Guest Author - Jeanetta Polenske
Hunter Hoffman, a cognitive psychologist, was just researching ways to help his patients with their arachnophobia. In collaboration with a team of computer geeks, he helped invent a virtual reality (VR) game called SpiderWorld. In the game, patients put on a set of goggles and find themselves across a room from a spider. They are able to approach the spider at their own pace until they can stand near it and touch it without fear. The game has been very successful at helping people confront and overcome their phobia. But the significance of VR as treatment has become much greater.
Dr. Hoffman began considering the excruciating pain that burn victims endure during bandage changes and escharectomy. A game with spiders had been successful for fear, so why not something that addressed the pain of heat-induced wounds? Thus was born SnowWorld, a virtual reality game with snowballs, glaciers and penguins. The preliminary results show that pain is significantly decreased. What began as a small, personal research project has exploded onto the scientific and medical scene as an alternative to heavy-duty analgesics for relief of pain.
So what is the science behind using virtual reality for pain and why does it work? It is thought that the brain only concentrates on either the game or pain at one time. In essence, VR is thought to help redirect or, at least, distract one from focusing on their discomfort. Patients become so engrossed in this virtual world, that their attention is diverted from their pain. Another theory is that, allegorically speaking, the nervous system highway will only allow one car at a time to pass, meaning that itís either game or pain. Despite our incomplete understanding, the presumption is they just might be on to something.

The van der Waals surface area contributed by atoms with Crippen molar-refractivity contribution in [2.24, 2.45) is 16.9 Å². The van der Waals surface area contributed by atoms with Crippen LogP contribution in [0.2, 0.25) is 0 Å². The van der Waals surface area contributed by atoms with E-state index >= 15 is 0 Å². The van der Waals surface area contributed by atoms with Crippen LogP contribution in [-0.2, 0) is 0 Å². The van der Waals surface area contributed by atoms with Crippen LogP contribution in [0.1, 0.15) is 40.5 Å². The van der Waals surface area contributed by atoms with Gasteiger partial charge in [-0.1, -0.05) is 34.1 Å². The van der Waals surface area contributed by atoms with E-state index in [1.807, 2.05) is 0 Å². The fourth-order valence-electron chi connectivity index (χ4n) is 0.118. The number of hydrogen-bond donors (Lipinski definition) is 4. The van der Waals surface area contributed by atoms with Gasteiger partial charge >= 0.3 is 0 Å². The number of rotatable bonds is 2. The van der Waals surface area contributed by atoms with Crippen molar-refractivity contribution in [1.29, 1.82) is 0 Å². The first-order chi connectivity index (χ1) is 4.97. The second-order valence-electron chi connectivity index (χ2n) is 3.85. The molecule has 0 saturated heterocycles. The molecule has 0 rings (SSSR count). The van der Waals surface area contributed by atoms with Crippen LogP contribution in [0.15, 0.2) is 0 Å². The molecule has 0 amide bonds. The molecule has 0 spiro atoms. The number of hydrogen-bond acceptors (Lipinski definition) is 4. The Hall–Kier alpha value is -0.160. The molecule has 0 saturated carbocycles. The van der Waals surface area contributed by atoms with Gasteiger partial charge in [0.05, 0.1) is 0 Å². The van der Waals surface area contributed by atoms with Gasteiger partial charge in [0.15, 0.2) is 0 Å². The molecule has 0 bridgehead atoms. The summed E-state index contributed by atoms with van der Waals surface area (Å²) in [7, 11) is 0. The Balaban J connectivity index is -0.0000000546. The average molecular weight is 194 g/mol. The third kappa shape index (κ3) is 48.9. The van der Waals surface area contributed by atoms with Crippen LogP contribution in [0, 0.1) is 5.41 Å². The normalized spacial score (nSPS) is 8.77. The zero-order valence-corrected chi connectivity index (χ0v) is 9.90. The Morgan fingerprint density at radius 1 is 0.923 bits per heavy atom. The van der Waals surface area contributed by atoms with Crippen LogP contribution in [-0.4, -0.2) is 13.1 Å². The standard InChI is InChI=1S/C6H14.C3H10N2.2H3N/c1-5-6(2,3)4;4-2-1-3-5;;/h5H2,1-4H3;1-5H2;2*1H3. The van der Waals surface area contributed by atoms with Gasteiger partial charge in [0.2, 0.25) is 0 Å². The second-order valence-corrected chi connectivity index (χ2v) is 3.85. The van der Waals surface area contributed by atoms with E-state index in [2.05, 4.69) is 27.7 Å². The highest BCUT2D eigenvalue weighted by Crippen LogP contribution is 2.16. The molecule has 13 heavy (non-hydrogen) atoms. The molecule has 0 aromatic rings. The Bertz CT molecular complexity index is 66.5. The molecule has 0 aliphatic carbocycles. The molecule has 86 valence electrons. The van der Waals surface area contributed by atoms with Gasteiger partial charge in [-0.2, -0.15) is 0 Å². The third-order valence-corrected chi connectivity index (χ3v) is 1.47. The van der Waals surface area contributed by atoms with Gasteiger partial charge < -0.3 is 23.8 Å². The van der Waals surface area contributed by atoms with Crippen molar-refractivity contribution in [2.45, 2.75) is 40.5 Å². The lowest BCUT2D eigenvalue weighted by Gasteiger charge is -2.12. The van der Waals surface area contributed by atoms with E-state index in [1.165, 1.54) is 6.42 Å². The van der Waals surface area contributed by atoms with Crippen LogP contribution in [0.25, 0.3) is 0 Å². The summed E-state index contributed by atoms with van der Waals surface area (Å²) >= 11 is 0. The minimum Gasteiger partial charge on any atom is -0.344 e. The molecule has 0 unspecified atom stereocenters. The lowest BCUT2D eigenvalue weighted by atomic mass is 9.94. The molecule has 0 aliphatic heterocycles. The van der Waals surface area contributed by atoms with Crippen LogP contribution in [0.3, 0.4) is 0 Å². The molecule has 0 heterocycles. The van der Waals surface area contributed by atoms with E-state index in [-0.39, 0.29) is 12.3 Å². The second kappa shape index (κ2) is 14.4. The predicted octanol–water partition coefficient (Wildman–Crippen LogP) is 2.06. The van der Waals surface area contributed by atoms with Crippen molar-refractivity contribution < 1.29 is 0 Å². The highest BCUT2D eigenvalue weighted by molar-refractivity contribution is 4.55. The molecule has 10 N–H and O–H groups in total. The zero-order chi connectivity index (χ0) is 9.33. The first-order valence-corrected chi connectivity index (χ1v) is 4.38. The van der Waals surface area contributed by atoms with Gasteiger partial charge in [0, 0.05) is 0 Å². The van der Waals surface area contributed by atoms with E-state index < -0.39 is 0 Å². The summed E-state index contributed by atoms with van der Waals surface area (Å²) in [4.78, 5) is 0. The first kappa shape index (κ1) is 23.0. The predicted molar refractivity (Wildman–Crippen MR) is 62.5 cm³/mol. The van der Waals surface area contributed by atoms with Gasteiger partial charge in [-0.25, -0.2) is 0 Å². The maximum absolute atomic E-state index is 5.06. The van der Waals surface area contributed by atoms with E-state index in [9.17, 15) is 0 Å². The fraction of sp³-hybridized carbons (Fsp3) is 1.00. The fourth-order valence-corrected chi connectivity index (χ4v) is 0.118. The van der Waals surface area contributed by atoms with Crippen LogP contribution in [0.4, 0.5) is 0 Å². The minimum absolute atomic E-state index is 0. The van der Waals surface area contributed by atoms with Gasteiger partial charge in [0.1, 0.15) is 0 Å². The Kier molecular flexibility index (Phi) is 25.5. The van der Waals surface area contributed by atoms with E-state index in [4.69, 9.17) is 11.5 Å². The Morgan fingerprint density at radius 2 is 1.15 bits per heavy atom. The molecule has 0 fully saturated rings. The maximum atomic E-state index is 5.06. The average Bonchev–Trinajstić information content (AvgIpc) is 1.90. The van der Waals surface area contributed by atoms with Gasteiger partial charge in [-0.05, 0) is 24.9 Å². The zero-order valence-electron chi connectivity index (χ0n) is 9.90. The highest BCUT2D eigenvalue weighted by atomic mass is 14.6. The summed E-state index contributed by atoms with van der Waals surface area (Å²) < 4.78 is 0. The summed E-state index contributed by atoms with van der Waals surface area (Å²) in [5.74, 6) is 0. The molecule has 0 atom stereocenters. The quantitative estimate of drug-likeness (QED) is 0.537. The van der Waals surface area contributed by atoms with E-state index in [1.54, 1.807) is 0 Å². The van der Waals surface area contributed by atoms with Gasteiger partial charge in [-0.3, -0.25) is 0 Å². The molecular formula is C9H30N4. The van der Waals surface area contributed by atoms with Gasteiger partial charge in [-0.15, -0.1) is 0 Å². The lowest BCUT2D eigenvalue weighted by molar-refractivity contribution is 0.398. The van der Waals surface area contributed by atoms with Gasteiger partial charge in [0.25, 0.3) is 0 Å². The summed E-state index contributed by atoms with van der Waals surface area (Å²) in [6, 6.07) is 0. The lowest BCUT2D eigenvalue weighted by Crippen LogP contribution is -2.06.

Hoffman has used the technology to help those deeply affected by the 911 tragedy with their Post-Traumatic Stress Disorder (PTSD). Recently, this work has been expanded to include veterans returning from Iraq and Afghanistan. The ability to help cope with debilitating physical and mental wounds is invaluable towards helping these warriors with rehabilitation.
But take this just a step forward. The most exciting part of this story is the implication for the thousands of people who suffer daily with chronic pain. They are most often prescribed dangerous and often ineffective pain medications rife with side effects. It is true that natural solutions have been examined with some success like meditation, herbs, and biofeedback. But just imagine the astounding effect of using a non-invasive, and even fun, method of conquering the disabling result of pain.